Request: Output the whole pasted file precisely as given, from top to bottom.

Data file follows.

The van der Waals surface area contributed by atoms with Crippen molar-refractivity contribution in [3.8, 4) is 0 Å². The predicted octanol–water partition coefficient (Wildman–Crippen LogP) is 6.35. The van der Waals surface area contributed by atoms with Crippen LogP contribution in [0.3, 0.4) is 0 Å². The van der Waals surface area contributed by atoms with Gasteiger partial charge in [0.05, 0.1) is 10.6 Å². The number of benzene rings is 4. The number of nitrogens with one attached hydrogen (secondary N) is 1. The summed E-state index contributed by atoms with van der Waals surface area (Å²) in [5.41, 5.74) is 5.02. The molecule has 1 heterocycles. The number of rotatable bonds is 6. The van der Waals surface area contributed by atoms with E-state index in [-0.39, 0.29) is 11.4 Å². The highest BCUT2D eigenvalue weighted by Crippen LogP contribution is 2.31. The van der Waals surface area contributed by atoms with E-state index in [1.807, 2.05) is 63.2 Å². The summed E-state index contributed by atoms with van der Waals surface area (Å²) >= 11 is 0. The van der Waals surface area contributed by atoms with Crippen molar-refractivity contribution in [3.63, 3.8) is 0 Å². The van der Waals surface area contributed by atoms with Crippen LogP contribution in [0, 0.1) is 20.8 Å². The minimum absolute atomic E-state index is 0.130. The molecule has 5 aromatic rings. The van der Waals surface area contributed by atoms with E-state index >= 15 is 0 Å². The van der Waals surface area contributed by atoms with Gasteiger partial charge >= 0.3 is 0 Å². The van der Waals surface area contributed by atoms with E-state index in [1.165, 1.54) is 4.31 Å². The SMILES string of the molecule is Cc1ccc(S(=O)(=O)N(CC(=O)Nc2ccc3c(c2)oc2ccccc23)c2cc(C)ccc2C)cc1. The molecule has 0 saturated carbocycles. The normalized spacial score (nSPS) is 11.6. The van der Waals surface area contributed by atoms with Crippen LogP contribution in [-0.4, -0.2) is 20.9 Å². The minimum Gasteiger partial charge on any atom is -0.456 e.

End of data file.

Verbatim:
The van der Waals surface area contributed by atoms with Crippen molar-refractivity contribution in [3.8, 4) is 0 Å². The predicted octanol–water partition coefficient (Wildman–Crippen LogP) is 6.35. The van der Waals surface area contributed by atoms with Crippen LogP contribution in [0.3, 0.4) is 0 Å². The van der Waals surface area contributed by atoms with Gasteiger partial charge in [0.05, 0.1) is 10.6 Å². The number of benzene rings is 4. The number of nitrogens with one attached hydrogen (secondary N) is 1. The summed E-state index contributed by atoms with van der Waals surface area (Å²) in [5.41, 5.74) is 5.02. The molecule has 1 heterocycles. The number of rotatable bonds is 6. The van der Waals surface area contributed by atoms with E-state index in [-0.39, 0.29) is 11.4 Å². The highest BCUT2D eigenvalue weighted by Crippen LogP contribution is 2.31. The van der Waals surface area contributed by atoms with E-state index in [1.807, 2.05) is 63.2 Å². The summed E-state index contributed by atoms with van der Waals surface area (Å²) >= 11 is 0. The van der Waals surface area contributed by atoms with Crippen molar-refractivity contribution in [3.63, 3.8) is 0 Å². The van der Waals surface area contributed by atoms with Crippen LogP contribution in [0, 0.1) is 20.8 Å². The minimum absolute atomic E-state index is 0.130. The molecule has 5 aromatic rings. The van der Waals surface area contributed by atoms with E-state index >= 15 is 0 Å². The van der Waals surface area contributed by atoms with Gasteiger partial charge >= 0.3 is 0 Å². The van der Waals surface area contributed by atoms with E-state index in [1.165, 1.54) is 4.31 Å². The SMILES string of the molecule is Cc1ccc(S(=O)(=O)N(CC(=O)Nc2ccc3c(c2)oc2ccccc23)c2cc(C)ccc2C)cc1. The molecule has 0 saturated carbocycles. The normalized spacial score (nSPS) is 11.6. The van der Waals surface area contributed by atoms with Crippen LogP contribution in [-0.4, -0.2) is 20.9 Å². The minimum Gasteiger partial charge on any atom is -0.456 e.